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Fears over 'a wall of housing' if Penzance plans go ahead

By The Cornishman  |  Posted: October 31, 2013

Dennis Axford

Comments (5)

PLANS to allow 150 homes to be built in Penzance would result in visitors being faced by a "wall of houses" as they enter the town and is being discussed without proper consultation.

That's the opinion of former town mayor Dennis Axford, who has spoken out strongly against proposals to build on land at Ponsandane, between Gulval and Penzance.

He claims that no one he has spoken to is aware that the site – and seven others in the vicinity of Penzance – are being considered for hundreds of new homes.

"I'm astonished that these discussions are not in the public domain," he said.

"The emerging Local Plan for Cornwall says that we should maintain the separate identities of Penzance, Newlyn, Heamoor, Gulval and Long Rock, yet here we are, before it's even been adopted, talking about building houses which will merge Penzance with Gulval.

"I am not against housing but if this site is built on it will result in a wall of housing as you enter Penzance all the way from Tesco."

The Ponsandane site and the seven others were identified as "neighbourhood extensions" in the West Penwith Community Network Area discussion paper, which was published last year.

Mr Axford claims he has seen a letter purporting to be from a Cornwall Council planning officer which confirms that the council has been in touch with the landowner at Ponsandane regarding potential housing.

He says it is "vitally important" that the people of Gulval are informed and consulted about the plans.

"I believe it is extremely arrogant of the planners to think they can get housing development in this site through the backdoor, so to speak, without fully consulting the community," he added.

Three other sites in Gulval have been identified in the discussion paper as having the potential for development as neighbourhood extensions – to the east of the village at Gwel Lewern (80 to 90 homes), on land east of Posses Lanes (300 homes) and on a site adjacent to the primary school (70 to 80 homes).


Also identified is land to the east of Long Rock, which could accommodate up to 200 homes, at Heamoor, north of Polmennor Road (230 to 260 homes), at Mount Misery (60 to 70 homes) and at Gwavas Lane, Newlyn, (50 to 60 homes).

A Cornwall Council spokesman said that planners have not yet decided what level of housing should be accommodated in the Penzance area.

The spokesman added: "However, initial work has been carried out to assess potential sites and these were included in the discussion paper presented to the West Penwith Community Network Area.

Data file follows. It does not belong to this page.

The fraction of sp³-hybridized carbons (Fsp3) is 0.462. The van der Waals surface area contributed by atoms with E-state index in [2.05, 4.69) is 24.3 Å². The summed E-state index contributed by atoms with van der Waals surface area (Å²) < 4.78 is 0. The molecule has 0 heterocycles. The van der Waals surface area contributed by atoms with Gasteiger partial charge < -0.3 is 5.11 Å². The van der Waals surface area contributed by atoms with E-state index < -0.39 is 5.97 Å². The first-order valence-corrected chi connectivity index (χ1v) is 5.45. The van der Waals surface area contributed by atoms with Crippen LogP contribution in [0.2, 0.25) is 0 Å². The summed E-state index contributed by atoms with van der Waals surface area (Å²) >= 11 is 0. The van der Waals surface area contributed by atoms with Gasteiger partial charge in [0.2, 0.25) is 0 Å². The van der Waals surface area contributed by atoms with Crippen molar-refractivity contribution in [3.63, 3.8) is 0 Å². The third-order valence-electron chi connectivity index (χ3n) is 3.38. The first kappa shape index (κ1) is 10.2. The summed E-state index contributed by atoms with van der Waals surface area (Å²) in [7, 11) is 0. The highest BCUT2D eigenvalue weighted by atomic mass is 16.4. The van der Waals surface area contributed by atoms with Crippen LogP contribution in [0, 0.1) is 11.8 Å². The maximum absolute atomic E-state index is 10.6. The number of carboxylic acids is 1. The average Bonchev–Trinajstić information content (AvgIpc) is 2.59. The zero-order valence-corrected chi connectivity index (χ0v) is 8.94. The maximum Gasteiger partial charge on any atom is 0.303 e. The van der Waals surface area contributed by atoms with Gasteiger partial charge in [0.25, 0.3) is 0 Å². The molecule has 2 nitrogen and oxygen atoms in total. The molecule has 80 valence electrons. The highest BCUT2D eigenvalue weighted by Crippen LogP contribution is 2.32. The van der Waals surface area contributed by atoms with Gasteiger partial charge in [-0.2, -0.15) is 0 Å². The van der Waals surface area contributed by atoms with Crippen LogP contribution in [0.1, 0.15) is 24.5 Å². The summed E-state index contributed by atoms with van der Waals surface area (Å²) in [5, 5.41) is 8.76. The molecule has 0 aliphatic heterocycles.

"Inevitably, the landowners concerned have generally been keen to discuss the possibility of certain sites being brought forward.

"Until there is an agreement on housing requirements we will not be seeking to formally designate specific sites."

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  • Trecurnow  |  October 31 2013, 8:23PM

    The Penzance & IOS Strategic Investment Plan Aug 2009 states on page 105, para 14 Prepare for climate change… "certain areas including Long Rock, Eastern Green and the transport hub area of Penzance are at extreme risk of sea incursion. The A30 at Branwell Mill roundabout and Eastern Green are identified as currently at risk of becoming inundated by extreme tide levels. In addition Penzance is identified as the second town most vulnerable to tidal flooding in Cornwall. Land identified in the study as being submerged may however not actually be under water if tidal barriers and coastal defences are in place. Page 109 PZ5 Harbour Car Park This is a key site and opportunities to regenerate this area of the town must be considered as part of the overall masterplan, taking into account the vulnerability of this part of Penzance to sea level rise.

  • twofeetofsnow  |  October 31 2013, 6:44PM

    No mention made of the plans to build 1350 houses around the St Clare site and Heamoor, it seems Cornwall Council have a big say in the future of Penzance providing they never have to visit or spend any money on the area. They probably think the new supermarket will be very grateful if extra customers live close by, I hope they have good designs for submarine houses too if Ponsandane Field is mooted as a possible site for development.

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  • BobToronto  |  October 31 2013, 2:52PM

    UK is a small country with an increasing population. The only solution if the the country is not to be paved over is more apartments close to bus and rail routes. Savings of energy, less pollution will result

  • youngcornwall  |  October 31 2013, 12:48PM

    "and where will they come from" From the same places as the Cornish have been going, I should imagine.

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  • Doitdreckley  |  October 31 2013, 10:29AM

    Why build so many houses in a place where there are few good job opportunities? Where will the occupants work and where will they come from?

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